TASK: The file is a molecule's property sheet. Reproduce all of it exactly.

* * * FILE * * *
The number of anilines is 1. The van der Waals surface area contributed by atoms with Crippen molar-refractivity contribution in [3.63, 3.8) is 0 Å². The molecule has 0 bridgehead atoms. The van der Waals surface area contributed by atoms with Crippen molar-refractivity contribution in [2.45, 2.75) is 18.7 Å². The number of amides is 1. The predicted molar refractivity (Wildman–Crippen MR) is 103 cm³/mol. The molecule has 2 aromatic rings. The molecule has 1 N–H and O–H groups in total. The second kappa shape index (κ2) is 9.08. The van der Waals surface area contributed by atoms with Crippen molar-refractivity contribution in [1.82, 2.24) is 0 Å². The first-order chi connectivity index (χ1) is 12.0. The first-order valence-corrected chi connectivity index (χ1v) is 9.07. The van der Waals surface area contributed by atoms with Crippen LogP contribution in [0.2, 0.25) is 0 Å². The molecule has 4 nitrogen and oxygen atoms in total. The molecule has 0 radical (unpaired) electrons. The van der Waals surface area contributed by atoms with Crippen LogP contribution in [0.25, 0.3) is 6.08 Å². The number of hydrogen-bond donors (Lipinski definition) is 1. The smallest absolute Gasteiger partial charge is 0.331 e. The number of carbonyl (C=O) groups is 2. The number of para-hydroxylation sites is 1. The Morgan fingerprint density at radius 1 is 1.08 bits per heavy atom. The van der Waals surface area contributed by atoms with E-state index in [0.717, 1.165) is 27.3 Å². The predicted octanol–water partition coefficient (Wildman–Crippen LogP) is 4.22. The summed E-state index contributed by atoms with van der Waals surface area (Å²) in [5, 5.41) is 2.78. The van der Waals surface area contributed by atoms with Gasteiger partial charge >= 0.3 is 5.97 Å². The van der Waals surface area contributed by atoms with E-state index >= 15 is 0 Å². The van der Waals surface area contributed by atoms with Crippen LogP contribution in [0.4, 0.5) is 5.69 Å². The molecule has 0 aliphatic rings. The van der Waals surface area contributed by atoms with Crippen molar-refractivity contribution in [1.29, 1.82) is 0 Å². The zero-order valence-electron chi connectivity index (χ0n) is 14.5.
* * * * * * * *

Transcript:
The number of anilines is 1. The van der Waals surface area contributed by atoms with Crippen molar-refractivity contribution in [3.63, 3.8) is 0 Å². The molecule has 0 bridgehead atoms. The van der Waals surface area contributed by atoms with Crippen molar-refractivity contribution in [2.45, 2.75) is 18.7 Å². The number of amides is 1. The predicted molar refractivity (Wildman–Crippen MR) is 103 cm³/mol. The molecule has 2 aromatic rings. The molecule has 1 N–H and O–H groups in total. The second kappa shape index (κ2) is 9.08. The van der Waals surface area contributed by atoms with Crippen molar-refractivity contribution in [1.82, 2.24) is 0 Å². The first-order chi connectivity index (χ1) is 12.0. The first-order valence-corrected chi connectivity index (χ1v) is 9.07. The van der Waals surface area contributed by atoms with Crippen LogP contribution in [0.2, 0.25) is 0 Å². The molecule has 4 nitrogen and oxygen atoms in total. The molecule has 0 radical (unpaired) electrons. The van der Waals surface area contributed by atoms with Crippen LogP contribution in [0.25, 0.3) is 6.08 Å². The number of hydrogen-bond donors (Lipinski definition) is 1. The smallest absolute Gasteiger partial charge is 0.331 e. The number of carbonyl (C=O) groups is 2. The number of para-hydroxylation sites is 1. The Morgan fingerprint density at radius 1 is 1.08 bits per heavy atom. The van der Waals surface area contributed by atoms with E-state index in [0.717, 1.165) is 27.3 Å². The predicted octanol–water partition coefficient (Wildman–Crippen LogP) is 4.22. The summed E-state index contributed by atoms with van der Waals surface area (Å²) in [5, 5.41) is 2.78. The van der Waals surface area contributed by atoms with Gasteiger partial charge >= 0.3 is 5.97 Å². The van der Waals surface area contributed by atoms with E-state index >= 15 is 0 Å². The van der Waals surface area contributed by atoms with Crippen LogP contribution in [0.4, 0.5) is 5.69 Å². The molecule has 0 aliphatic rings. The van der Waals surface area contributed by atoms with Crippen molar-refractivity contribution in [1.29, 1.82) is 0 Å². The zero-order valence-electron chi connectivity index (χ0n) is 14.5.